Section 8.3.  Anchors

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8.3. Anchors

By default, if a pattern doesn't match at the start of the string, it can "float" on down the string trying to match somewhere else. But a number of anchors may be used to hold the pattern at a particular point in a string.

The caret[*] anchor (^) marks the beginning of the string, and the dollar sign ($) marks the end.[Section 8.3.  Anchors] So, the pattern /^fred/ will match fred only at the start of the string; it wouldn't match manfred mann. And /rock$/ will match rock only at the end of the string; it wouldn't match knute rockne.

[*] Yes, you've seen the caret used in another way in patterns. As the first character of a character class, it negates the class. But outside of a character class, it's a metacharacter in a different way, being the start-of-string anchor. There are only so many characters, so you have to use some of them twice.

[Section 8.3.  Anchors] Actually, it matches either the end of the string or at a newline at the end of the string. That's so you can match the end of the string whether it has a trailing newline or not. Most folks don't worry about this distinction much, but once in a while it's important to remember that /^fred$/ will match "fred" or "fred\n" with equal ease.

Sometimes, you'll want to use both of these anchors to ensure that the pattern matches an entire string. A common example is /^\s*$/, which matches a blank line. But this "blank" line may include some whitespace characters, like tabs and spaces, which are invisible. Any line that matches this pattern looks like any other one on paper, so this pattern treats all blank lines equally. Without the anchors, it would match nonblank lines as well.

8.3.1. Word Anchors

Anchors aren't just at the ends of the string. The word-boundary anchor, \b, matches at either end of a word.[Section 8.3.  Anchors] So you can use /\bfred\b/ to match the word fred but not frederick, alfred, or manfred mann. This is similar to the feature often called "match whole words only" in a word processor's search command.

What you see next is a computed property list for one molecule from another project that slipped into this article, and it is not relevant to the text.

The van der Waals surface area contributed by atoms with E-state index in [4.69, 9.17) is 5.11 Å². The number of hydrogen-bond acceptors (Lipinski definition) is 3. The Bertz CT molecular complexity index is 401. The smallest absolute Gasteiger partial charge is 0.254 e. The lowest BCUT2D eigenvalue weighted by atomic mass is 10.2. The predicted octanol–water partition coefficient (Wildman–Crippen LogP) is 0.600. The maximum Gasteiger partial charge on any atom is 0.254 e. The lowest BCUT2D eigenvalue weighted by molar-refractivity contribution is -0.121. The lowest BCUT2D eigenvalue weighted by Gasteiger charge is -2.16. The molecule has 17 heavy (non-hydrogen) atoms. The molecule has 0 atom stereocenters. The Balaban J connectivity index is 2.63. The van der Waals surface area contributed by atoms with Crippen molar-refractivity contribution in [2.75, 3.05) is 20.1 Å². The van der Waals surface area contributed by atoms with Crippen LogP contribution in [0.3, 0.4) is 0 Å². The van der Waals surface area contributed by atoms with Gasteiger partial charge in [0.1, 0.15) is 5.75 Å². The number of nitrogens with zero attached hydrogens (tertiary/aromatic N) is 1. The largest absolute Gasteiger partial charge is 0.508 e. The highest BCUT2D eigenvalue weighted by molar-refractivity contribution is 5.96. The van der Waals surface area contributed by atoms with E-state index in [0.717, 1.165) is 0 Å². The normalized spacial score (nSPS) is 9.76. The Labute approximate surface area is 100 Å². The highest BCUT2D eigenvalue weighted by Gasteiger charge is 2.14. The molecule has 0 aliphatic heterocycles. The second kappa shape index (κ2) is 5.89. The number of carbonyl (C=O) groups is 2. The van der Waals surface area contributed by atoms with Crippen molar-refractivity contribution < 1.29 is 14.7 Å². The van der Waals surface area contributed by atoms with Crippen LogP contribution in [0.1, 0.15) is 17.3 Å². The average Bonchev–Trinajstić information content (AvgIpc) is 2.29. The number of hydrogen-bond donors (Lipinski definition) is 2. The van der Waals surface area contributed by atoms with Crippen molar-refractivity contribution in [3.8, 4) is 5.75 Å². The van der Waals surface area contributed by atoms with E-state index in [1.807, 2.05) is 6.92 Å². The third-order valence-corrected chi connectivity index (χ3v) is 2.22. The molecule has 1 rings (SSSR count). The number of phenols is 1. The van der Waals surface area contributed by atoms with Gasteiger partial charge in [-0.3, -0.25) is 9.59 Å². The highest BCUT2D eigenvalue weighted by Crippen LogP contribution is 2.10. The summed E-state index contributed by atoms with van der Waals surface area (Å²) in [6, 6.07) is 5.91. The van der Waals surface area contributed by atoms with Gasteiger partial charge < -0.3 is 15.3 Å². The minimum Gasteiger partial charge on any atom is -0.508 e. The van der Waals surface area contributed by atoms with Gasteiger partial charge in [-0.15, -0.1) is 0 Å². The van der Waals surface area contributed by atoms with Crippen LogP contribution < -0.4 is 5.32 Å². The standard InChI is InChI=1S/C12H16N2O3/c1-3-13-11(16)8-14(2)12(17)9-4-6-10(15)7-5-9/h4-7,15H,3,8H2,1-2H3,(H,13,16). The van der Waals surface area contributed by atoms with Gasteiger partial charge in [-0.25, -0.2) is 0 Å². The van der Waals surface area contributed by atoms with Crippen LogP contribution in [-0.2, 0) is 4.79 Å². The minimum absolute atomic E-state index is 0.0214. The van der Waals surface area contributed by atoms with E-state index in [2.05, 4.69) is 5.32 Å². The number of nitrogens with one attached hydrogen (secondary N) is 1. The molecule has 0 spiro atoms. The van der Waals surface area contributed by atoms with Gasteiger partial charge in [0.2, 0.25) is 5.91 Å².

[Section 8.3.  Anchors] Some regular expression implementations have one anchor for start-of-word and another for end-of-word, but Perl uses \b for both.

Alas, these aren't words as you and I are likely to think of them; they're those \w-type words made up of ordinary letters, digits, and underscores. The \b anchor matches at the start or end of a group of \w characters.

In Figure 8-1, a gray underline is under each "word," and the arrows show the corresponding places where \b could match. There are always an even number of word boundaries in a given string since there's an end-of-word for every start-of-word.

The "words" are sequences of letters, digits, and underscores. A word in this sense is what's matched by /\w+/. There are five words in that sentence: That, s, a, word, and

Figure 8-1. Word-boundary matches with \b

boundary.[*] The quote marks around word don't change the word boundaries; these words are made of \w characters.

[*] You can see why we wish we could change the definition of "word"; That's should be one word, not two words with an apostrophe in between. Even in text that may be mostly ordinary English, it's normal to find a soupçon of other characters spicing things up.

Each arrow points to the beginning or the end of one of the gray underlines since the word-boundary anchor \b matches only at the beginning or the end of a group of word characters.

The word-boundary anchor is useful to ensure we don't accidentally find cat in delicatessen, dog in boondoggle, or fish in selfishness. Sometimes, you'll want one word-boundary anchor, as when using /\bhunt/ to match words like hunt or hunting or hunter, but not shunt, or when using /stone\b/ to match words like sandstone or flintstone but not capstones.

The nonword-boundary anchor is \B; it matches at any point where \b would not match. So, the pattern /\bsearch\B/ will match searches, searching, and searched but not search or researching.

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